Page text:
Germany is one of the leading industrialized nations on earth. It has the fourth largest economic gross national product in the world.

There is much diversity in the growth patterns of regional and sectoral development in the western German states. Initially, growth favored the traditional centers of mining and heavy industry - the Ruhr Valley, the Hannover-Braunschweig-Saltzgitter-Peine area, and the trade centers of Hamburg and Bremen. Since the 1960s, however, Rhine-Main, Rhine-Neckar, Munich, Nuremberg-Erlangen, and Stuttgart have emerged as major industrial centers (chemical products, electrical products, electronics, machinery, road vehicles), outstripping other areas such as the northern coastal states of Schleswig-Holstein and Lower Saxony (except for Hannover, Hamburg, and Bremen) and the west central state of North Rhine-Westphalia.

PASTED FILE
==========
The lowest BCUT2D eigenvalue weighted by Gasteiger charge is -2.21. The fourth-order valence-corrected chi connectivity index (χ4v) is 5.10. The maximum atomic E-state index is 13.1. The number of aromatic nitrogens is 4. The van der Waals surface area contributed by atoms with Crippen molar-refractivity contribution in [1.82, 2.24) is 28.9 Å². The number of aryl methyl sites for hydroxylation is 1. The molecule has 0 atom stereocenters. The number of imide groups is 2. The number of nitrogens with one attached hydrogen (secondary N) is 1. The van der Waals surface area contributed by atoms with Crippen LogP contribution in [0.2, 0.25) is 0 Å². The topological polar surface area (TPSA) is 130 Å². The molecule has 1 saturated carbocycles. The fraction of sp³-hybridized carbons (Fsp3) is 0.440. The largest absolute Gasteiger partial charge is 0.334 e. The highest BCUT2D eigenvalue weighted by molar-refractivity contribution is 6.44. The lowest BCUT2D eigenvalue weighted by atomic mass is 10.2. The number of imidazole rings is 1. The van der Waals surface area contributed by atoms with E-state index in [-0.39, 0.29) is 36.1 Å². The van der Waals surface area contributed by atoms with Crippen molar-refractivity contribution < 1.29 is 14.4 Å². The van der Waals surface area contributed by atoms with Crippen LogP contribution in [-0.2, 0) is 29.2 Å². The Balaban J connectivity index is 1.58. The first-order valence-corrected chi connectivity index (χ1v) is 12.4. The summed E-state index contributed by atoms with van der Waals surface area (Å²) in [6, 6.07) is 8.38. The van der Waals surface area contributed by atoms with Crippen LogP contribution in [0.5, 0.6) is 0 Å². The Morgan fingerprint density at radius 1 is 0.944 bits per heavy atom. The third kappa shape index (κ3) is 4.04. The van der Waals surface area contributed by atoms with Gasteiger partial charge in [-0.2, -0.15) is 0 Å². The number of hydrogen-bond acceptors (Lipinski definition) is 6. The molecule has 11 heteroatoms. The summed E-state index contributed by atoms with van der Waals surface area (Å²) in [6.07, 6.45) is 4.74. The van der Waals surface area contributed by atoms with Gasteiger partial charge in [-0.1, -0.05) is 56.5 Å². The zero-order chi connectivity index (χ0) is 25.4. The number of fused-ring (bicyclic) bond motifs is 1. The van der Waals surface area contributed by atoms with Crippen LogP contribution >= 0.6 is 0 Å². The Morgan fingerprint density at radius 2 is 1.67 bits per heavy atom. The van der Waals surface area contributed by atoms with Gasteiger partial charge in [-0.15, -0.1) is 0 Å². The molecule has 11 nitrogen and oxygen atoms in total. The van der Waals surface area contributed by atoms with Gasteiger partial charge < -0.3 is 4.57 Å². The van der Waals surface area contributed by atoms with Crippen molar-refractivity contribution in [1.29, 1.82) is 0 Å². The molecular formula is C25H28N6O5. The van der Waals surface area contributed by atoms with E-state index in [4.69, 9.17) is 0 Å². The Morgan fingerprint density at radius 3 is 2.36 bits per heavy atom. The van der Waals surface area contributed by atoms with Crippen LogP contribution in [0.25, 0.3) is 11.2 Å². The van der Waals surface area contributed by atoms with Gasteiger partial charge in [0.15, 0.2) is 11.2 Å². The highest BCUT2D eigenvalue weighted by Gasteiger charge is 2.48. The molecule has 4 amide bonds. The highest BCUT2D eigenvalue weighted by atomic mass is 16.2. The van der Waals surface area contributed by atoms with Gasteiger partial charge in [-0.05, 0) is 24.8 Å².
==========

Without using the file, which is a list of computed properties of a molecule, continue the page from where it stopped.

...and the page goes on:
The principal branch of the economy in both parts of Germany is industry. The industrialized areas of eastern Germany are most concentrated in the states of Berlin, Saxony, Saxony-Anhalt, Thuringia, and southern Brandenburg. Traditional mainstays are machine building (machine tools, textile machines, printing equipment, farm machinery), shipbuilding, the manufacture of road and rail vehicles, mining equipment, electrical products, optical products, and the chemical textile industry. The chemical industry of eastern Germany is most concentrated in Saxony-Anhalt (Leuna, Schkopau, Bitterfeld, Wolfen, Zeitz, Wittenberg) and in Schwedt/Oder, although some lignite factories and other concerns were shut down in 1990 due to excessive pollution. The iron-working industry is centered in Brandenburg and in Riesa, while nonferrous metallurgy is centered in Hettstedt (Saxony-Anhalt) and Freiberg (Saxony). Heavy machine building is concentrated in the city of Magdeburg, general machine building in Saxony and Berlin, and automotive manufacturing in Eisenach, Zwickau, Zschopau, Suhl, and Ludwigsfelde. The Baltic coast region (Mecklenburg-West Pomerania) is active in shipbuilding. Electrical and electronics factories are located in Berlin, Saxony, Thuringia, and Stassfurt, and the towns of Jena, Rathenow, Erfurt, and Sömmerda are centers of precision optical manufacturing. Textile and clothing are manufactured in Saxony, Thuringia, and Lower Lusatia (Brandenburg). The glass industry is centered in Jena, the Thuringian Forest, and Lower Lusatia, the ceramic industry in Meissen and Thuringia, and woodworking in the Erz Mountains and Thuringian Forest.

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